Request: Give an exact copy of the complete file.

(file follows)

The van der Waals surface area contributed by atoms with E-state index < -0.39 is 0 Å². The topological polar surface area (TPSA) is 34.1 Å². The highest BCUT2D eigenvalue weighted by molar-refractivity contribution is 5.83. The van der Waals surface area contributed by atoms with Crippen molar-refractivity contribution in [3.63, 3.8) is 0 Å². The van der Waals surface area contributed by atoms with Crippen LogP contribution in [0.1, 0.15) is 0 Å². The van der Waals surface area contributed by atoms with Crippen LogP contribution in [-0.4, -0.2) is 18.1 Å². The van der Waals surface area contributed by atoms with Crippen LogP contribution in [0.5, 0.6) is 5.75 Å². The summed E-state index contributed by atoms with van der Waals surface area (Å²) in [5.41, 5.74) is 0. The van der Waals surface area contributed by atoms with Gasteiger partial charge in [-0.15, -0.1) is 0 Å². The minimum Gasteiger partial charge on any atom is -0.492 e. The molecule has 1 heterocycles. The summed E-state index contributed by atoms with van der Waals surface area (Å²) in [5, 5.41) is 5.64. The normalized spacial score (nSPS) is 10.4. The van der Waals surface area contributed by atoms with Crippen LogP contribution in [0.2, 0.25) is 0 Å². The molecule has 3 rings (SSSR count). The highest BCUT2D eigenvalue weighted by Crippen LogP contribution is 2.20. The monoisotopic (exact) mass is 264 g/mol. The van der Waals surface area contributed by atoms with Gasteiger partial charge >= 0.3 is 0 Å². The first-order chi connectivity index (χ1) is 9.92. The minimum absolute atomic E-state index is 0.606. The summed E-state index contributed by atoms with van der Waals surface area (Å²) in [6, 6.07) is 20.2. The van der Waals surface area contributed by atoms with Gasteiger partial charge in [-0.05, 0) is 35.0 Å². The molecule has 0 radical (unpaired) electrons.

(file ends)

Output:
The van der Waals surface area contributed by atoms with E-state index < -0.39 is 0 Å². The topological polar surface area (TPSA) is 34.1 Å². The highest BCUT2D eigenvalue weighted by molar-refractivity contribution is 5.83. The van der Waals surface area contributed by atoms with Crippen molar-refractivity contribution in [3.63, 3.8) is 0 Å². The van der Waals surface area contributed by atoms with Crippen LogP contribution in [0.1, 0.15) is 0 Å². The van der Waals surface area contributed by atoms with Crippen LogP contribution in [-0.4, -0.2) is 18.1 Å². The van der Waals surface area contributed by atoms with Crippen LogP contribution in [0.5, 0.6) is 5.75 Å². The summed E-state index contributed by atoms with van der Waals surface area (Å²) in [5.41, 5.74) is 0. The van der Waals surface area contributed by atoms with Gasteiger partial charge in [-0.15, -0.1) is 0 Å². The minimum Gasteiger partial charge on any atom is -0.492 e. The molecule has 1 heterocycles. The summed E-state index contributed by atoms with van der Waals surface area (Å²) in [5, 5.41) is 5.64. The normalized spacial score (nSPS) is 10.4. The van der Waals surface area contributed by atoms with Crippen LogP contribution in [0.2, 0.25) is 0 Å². The molecule has 3 rings (SSSR count). The highest BCUT2D eigenvalue weighted by Crippen LogP contribution is 2.20. The monoisotopic (exact) mass is 264 g/mol. The van der Waals surface area contributed by atoms with Gasteiger partial charge >= 0.3 is 0 Å². The first-order chi connectivity index (χ1) is 9.92. The minimum absolute atomic E-state index is 0.606. The summed E-state index contributed by atoms with van der Waals surface area (Å²) in [6, 6.07) is 20.2. The van der Waals surface area contributed by atoms with Gasteiger partial charge in [-0.05, 0) is 35.0 Å². The molecule has 0 radical (unpaired) electrons.